Match #228817 (Integrated Track)
Integrated Health Care Positions Available: 1
About This Rotation
Our Predoctoral Intern will be placed in the Columbus, Indiana FQHC which opened in August, 2021. In addition, there are fully operating FQHC Look-Alike’s in Bloomington, Connersville, and Richmond, IN. These clinics will serve the medical and behavioral health needs of our underserved, rural adult and child populations many of whom live below the poverty level. The clinic will be staffed by Physicians, Nurse Practitioners, Psychiatrists and Psychiatric Nurse Practitioners, licensed master’s level therapists, Psychologists, and ancillary staff.
Centerstone has one full time integrated health internship position. The intern will be an important part of the clinic and be fully integrated into the treatment team. Referrals will come from both medical and psychiatric providers. The intern will be available for warm handoffs from the physicians and NP’s to immediately engage with and begin interventions with patients. Treatment will primarily be brief and problem focused, and cover a very broad range of diagnosis, from severe and persistent mental health diagnosis, to adjustment disorders. There will be opportunities to provide crisis assessment, intervention and stabilization. The intern in this position will be working with patients with both acute and chronic physical and mental health concerns. Interns will work with patient on topics of weight management, issues around compliance with diabetes or other health regimens, pain management, and improving sleep. Psychoeducation will be provided to patients when needed. The emphasis will be not on merely practicing psychology within the same clinic as the medical providers, but in helping the team treat the whole person, addressing the behavioral interventions that can augment medical care to help improve treatment compliance and improve the quality of the patients life.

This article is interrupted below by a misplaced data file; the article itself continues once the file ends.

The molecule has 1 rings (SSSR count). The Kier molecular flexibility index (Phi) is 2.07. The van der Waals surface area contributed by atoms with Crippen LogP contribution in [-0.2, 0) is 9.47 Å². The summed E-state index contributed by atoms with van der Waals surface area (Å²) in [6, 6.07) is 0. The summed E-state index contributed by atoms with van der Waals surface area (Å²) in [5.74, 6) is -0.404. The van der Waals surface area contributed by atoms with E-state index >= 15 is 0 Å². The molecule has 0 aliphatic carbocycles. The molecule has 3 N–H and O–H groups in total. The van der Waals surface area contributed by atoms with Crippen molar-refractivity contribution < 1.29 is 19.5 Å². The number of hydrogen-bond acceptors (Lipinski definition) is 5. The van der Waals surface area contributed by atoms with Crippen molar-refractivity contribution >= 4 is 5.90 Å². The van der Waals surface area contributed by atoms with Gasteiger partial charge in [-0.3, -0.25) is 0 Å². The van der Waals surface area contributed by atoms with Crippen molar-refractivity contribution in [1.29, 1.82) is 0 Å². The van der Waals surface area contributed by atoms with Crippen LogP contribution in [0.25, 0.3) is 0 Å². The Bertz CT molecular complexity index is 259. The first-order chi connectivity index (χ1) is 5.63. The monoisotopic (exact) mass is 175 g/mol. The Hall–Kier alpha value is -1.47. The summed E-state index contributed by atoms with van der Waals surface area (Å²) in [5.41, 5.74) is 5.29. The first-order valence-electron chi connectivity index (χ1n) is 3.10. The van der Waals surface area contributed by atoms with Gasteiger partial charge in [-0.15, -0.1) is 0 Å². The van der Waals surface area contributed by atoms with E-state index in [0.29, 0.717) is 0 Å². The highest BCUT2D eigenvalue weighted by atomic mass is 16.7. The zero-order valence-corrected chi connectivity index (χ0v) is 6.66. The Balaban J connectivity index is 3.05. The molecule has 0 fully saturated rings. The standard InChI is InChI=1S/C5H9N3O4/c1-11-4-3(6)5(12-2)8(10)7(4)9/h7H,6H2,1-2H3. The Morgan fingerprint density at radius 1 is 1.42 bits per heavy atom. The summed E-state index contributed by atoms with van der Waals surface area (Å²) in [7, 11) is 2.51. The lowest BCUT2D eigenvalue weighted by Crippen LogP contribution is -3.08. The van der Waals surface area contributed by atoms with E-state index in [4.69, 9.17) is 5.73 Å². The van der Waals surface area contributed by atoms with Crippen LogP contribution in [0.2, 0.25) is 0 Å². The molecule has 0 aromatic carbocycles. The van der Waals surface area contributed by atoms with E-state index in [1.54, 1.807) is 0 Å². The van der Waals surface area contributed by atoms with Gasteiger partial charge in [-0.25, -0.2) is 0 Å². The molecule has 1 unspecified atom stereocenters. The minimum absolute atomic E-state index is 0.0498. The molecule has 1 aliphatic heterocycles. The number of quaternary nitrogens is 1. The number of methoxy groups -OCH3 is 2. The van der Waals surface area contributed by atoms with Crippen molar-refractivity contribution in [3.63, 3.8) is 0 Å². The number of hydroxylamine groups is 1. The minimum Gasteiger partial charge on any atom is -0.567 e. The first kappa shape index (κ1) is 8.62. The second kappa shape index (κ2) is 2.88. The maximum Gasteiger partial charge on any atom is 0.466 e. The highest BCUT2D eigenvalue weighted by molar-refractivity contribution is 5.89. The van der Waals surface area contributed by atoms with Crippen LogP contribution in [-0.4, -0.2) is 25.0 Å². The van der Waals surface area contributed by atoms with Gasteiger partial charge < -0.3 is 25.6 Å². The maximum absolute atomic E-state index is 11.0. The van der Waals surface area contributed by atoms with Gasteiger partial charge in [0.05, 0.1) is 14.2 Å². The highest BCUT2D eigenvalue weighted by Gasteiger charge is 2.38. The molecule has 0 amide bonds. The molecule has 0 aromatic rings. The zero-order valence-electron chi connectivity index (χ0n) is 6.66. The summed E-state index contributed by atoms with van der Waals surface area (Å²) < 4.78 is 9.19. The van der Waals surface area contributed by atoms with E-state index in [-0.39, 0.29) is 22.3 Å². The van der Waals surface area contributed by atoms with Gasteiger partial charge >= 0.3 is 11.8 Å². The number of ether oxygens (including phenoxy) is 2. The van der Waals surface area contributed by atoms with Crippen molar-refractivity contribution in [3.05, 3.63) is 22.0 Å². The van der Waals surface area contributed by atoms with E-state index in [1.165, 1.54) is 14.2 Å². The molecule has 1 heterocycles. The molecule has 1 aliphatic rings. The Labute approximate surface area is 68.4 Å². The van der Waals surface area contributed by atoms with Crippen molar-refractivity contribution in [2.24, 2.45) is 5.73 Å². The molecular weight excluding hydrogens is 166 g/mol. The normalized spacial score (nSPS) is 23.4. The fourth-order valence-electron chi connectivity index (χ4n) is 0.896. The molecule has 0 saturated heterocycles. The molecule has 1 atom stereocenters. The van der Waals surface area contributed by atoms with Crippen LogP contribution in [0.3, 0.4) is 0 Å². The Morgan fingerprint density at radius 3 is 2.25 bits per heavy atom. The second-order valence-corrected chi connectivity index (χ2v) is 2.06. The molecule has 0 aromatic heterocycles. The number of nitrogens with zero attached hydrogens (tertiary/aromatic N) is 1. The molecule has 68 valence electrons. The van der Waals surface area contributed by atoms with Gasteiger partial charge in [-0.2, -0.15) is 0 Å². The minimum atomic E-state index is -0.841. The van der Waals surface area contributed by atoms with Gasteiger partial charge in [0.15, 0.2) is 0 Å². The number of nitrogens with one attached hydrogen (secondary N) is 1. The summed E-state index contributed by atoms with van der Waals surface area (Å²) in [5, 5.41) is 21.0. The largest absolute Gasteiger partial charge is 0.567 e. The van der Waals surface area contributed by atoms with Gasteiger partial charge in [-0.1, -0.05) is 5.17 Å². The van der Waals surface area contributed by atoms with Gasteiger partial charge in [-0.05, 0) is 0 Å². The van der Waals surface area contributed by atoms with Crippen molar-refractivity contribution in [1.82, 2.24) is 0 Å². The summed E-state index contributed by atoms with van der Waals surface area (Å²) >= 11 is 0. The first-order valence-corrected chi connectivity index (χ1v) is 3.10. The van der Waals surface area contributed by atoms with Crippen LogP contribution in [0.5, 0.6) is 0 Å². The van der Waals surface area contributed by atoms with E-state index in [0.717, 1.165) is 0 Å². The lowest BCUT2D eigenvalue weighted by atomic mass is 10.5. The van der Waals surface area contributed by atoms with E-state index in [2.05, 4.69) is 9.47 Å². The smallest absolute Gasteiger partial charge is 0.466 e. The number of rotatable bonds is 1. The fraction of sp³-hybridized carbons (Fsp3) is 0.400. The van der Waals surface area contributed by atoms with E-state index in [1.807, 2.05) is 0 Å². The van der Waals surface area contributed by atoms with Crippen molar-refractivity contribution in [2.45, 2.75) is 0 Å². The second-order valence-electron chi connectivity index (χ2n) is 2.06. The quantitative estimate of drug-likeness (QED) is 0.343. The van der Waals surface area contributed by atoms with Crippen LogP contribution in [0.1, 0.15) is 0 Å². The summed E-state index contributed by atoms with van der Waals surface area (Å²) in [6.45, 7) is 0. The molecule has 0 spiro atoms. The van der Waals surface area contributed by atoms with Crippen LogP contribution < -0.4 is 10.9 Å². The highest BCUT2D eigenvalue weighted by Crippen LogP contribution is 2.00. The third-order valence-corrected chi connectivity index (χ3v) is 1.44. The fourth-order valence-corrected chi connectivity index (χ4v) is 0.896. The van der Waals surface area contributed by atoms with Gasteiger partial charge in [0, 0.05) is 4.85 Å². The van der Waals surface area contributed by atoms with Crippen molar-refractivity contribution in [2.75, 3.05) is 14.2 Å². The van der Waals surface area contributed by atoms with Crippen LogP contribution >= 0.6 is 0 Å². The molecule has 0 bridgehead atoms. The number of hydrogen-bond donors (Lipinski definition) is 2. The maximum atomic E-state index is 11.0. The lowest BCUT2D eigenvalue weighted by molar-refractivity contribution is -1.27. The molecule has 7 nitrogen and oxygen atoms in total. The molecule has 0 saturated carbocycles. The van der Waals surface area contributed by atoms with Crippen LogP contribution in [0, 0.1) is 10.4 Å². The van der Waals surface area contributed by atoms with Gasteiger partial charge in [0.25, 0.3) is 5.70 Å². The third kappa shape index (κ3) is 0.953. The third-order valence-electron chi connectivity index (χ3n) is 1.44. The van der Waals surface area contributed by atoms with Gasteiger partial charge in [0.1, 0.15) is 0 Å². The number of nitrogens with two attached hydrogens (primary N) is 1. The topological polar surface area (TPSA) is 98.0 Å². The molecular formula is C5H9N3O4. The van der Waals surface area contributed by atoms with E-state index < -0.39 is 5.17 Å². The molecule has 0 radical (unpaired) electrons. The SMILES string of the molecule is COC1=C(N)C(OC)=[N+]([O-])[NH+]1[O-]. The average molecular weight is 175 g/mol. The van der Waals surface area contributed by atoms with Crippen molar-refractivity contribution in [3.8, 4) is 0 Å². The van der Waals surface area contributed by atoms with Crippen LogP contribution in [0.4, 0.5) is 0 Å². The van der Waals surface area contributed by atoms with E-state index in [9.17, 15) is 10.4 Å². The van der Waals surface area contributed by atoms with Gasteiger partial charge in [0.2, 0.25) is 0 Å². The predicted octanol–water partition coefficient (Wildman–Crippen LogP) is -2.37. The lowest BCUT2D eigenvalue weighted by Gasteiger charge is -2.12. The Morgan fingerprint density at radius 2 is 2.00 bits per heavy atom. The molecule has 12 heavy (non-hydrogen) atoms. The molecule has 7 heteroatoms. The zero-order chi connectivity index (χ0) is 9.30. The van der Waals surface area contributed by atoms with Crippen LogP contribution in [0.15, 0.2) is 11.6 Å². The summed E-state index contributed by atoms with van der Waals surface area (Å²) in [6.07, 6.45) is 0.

Interns at Centerstone will also have access to Relias, an online training application. There are a wide variety of clinical topics available.
Interns with Centerstone will generally work a Monday – Friday schedule from 8:00 am – 5:00 pm each day with one hour for lunch. No weekend work or after hours on-call is required. Interns may elect to have patient contact hours after 5:00 pm with an adjusted start time for the day per approval and supervisor availability.
|Lunch w/ interns
Please note that not every experience is identical and site schedules are a general guideline. Interns may be required to make themselves available at other times as needed. What is provided above is an example of what the work week might look like for an intern at this site.
It should be noted that Columbus, Indiana, is 2 hours and 17 minutes away from Logansport, Indiana, where the internship orientation will be held. Hotel, meal and travel expenses will be covered. As didactic location may change during the intern year, expenses will continue to be covered.
|Things to do
APPIC Training Experiences
Example treatment modalities (as listed by APPIC):
As Centerstone is a large community mental health clinic, we treat an array of diagnoses and issues that affect members of our community. Common concerns include depression, anxiety, trauma-related disorders, psychotic disorders, and substance use. Centerstone is a trauma based center and we see a high number of clients who have experienced significant trauma as a child or adult.